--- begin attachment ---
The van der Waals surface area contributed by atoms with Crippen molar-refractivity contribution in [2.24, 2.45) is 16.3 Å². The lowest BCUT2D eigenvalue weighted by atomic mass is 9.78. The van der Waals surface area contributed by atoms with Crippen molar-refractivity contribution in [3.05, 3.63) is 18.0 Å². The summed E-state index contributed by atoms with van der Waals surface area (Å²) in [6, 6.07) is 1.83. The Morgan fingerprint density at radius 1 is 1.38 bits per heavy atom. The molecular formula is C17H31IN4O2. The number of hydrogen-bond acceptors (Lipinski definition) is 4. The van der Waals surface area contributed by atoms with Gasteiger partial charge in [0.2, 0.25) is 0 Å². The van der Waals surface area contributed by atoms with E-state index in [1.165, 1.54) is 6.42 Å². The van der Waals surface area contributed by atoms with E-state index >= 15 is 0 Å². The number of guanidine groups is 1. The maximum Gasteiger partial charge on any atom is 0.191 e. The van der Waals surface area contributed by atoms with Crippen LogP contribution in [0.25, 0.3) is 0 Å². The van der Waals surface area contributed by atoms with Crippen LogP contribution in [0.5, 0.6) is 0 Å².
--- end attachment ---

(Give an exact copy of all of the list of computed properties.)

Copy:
The van der Waals surface area contributed by atoms with Crippen molar-refractivity contribution in [2.24, 2.45) is 16.3 Å². The lowest BCUT2D eigenvalue weighted by atomic mass is 9.78. The van der Waals surface area contributed by atoms with Crippen molar-refractivity contribution in [3.05, 3.63) is 18.0 Å². The summed E-state index contributed by atoms with van der Waals surface area (Å²) in [6, 6.07) is 1.83. The Morgan fingerprint density at radius 1 is 1.38 bits per heavy atom. The molecular formula is C17H31IN4O2. The number of hydrogen-bond acceptors (Lipinski definition) is 4. The van der Waals surface area contributed by atoms with Gasteiger partial charge in [0.2, 0.25) is 0 Å². The van der Waals surface area contributed by atoms with E-state index in [1.165, 1.54) is 6.42 Å². The van der Waals surface area contributed by atoms with E-state index >= 15 is 0 Å². The number of guanidine groups is 1. The maximum Gasteiger partial charge on any atom is 0.191 e. The van der Waals surface area contributed by atoms with Crippen LogP contribution in [0.25, 0.3) is 0 Å². The van der Waals surface area contributed by atoms with Crippen LogP contribution in [0.5, 0.6) is 0 Å².